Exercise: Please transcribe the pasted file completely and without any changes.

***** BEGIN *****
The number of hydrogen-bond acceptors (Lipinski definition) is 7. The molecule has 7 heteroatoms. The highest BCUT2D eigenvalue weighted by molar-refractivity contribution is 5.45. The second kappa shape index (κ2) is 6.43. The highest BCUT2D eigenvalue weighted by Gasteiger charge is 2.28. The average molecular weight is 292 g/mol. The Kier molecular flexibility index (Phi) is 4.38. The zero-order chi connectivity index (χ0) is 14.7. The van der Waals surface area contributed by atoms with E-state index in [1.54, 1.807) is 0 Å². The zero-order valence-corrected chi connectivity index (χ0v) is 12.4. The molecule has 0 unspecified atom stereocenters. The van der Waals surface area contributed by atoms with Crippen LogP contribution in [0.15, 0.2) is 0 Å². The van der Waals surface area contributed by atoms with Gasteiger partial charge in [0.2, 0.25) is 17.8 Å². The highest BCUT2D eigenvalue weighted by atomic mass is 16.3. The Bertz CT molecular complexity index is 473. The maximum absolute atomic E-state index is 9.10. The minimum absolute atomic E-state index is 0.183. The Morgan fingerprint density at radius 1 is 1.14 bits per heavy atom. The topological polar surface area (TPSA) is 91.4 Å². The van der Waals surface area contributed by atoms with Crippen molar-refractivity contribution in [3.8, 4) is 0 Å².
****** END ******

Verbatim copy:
The number of hydrogen-bond acceptors (Lipinski definition) is 7. The molecule has 7 heteroatoms. The highest BCUT2D eigenvalue weighted by molar-refractivity contribution is 5.45. The second kappa shape index (κ2) is 6.43. The highest BCUT2D eigenvalue weighted by Gasteiger charge is 2.28. The average molecular weight is 292 g/mol. The Kier molecular flexibility index (Phi) is 4.38. The zero-order chi connectivity index (χ0) is 14.7. The van der Waals surface area contributed by atoms with E-state index in [1.54, 1.807) is 0 Å². The zero-order valence-corrected chi connectivity index (χ0v) is 12.4. The molecule has 0 unspecified atom stereocenters. The van der Waals surface area contributed by atoms with Crippen LogP contribution in [0.15, 0.2) is 0 Å². The van der Waals surface area contributed by atoms with Gasteiger partial charge in [0.2, 0.25) is 17.8 Å². The highest BCUT2D eigenvalue weighted by atomic mass is 16.3. The Bertz CT molecular complexity index is 473. The maximum absolute atomic E-state index is 9.10. The minimum absolute atomic E-state index is 0.183. The Morgan fingerprint density at radius 1 is 1.14 bits per heavy atom. The topological polar surface area (TPSA) is 91.4 Å². The van der Waals surface area contributed by atoms with Crippen molar-refractivity contribution in [3.8, 4) is 0 Å².